Author(s): Solon J, Levental I, Sengupta K, Georges PC, Janmey PA
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Abstract Many cell types alter their morphology and gene expression profile when grown on chemically equivalent surfaces with different rigidities. One expectation of this change in morphology and composition is that the cell's internal stiffness, governed by cytoskeletal assembly and production of internal stresses, will change as a function of substrate stiffness. Atomic force microscopy was used to measure the stiffness of fibroblasts grown on fibronectin-coated polyacrylamide gels of shear moduli varying between 500 and 40,000 Pa. Indentation measurements show that the cells' elastic moduli were equal to, or slightly lower than, those of their substrates for a range of soft gels and reached a saturating value at a substrate rigidity of 20 kPa. The amount of cross-linked F-actin sedimenting at low centrifugal force also increased with substrate stiffness. Together with enhanced actin polymerization and cross-linking, active contraction of the cytoskeleton can also modulate stiffness by exploiting the nonlinear elasticity of semiflexible biopolymer networks. These results suggest that within a range of stiffness spanning that of soft tissues, fibroblasts tune their internal stiffness to match that of their substrate, and modulation of cellular stiffness by the rigidity of the environment may be a mechanism used to direct cell migration and wound repair.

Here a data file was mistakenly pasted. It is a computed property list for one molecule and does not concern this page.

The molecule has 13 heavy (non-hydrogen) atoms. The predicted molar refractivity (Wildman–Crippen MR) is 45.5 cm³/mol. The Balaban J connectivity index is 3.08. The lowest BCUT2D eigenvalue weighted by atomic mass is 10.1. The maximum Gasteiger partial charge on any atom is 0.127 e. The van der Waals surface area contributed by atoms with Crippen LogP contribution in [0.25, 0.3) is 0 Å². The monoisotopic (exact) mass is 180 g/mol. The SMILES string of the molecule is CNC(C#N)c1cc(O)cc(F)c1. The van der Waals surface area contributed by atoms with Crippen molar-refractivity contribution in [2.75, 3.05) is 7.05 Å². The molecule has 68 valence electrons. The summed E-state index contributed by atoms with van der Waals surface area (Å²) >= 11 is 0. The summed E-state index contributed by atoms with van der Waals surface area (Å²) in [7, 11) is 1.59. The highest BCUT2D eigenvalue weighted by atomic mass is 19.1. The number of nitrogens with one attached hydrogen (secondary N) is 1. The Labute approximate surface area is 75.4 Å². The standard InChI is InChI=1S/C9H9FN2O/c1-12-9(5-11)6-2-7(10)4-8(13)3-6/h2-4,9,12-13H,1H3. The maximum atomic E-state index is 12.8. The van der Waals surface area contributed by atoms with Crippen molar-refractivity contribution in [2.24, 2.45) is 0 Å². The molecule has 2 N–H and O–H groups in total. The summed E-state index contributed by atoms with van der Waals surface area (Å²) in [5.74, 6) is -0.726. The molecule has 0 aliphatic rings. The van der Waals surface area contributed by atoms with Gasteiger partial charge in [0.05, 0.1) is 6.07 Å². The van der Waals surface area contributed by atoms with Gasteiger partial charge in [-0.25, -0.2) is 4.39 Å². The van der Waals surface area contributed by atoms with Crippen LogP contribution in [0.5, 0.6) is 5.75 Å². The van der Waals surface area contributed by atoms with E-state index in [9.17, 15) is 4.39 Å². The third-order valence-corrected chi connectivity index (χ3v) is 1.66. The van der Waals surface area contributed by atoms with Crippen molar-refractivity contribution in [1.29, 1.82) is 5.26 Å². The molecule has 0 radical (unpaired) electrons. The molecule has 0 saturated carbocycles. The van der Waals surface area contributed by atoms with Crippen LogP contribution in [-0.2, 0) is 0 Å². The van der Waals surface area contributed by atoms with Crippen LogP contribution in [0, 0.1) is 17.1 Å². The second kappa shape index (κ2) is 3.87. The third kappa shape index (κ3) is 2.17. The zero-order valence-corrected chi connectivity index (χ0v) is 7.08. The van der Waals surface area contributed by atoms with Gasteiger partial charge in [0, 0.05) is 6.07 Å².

This article was published in Biophys J
and referenced in Journal of Biosensors & Bioelectronics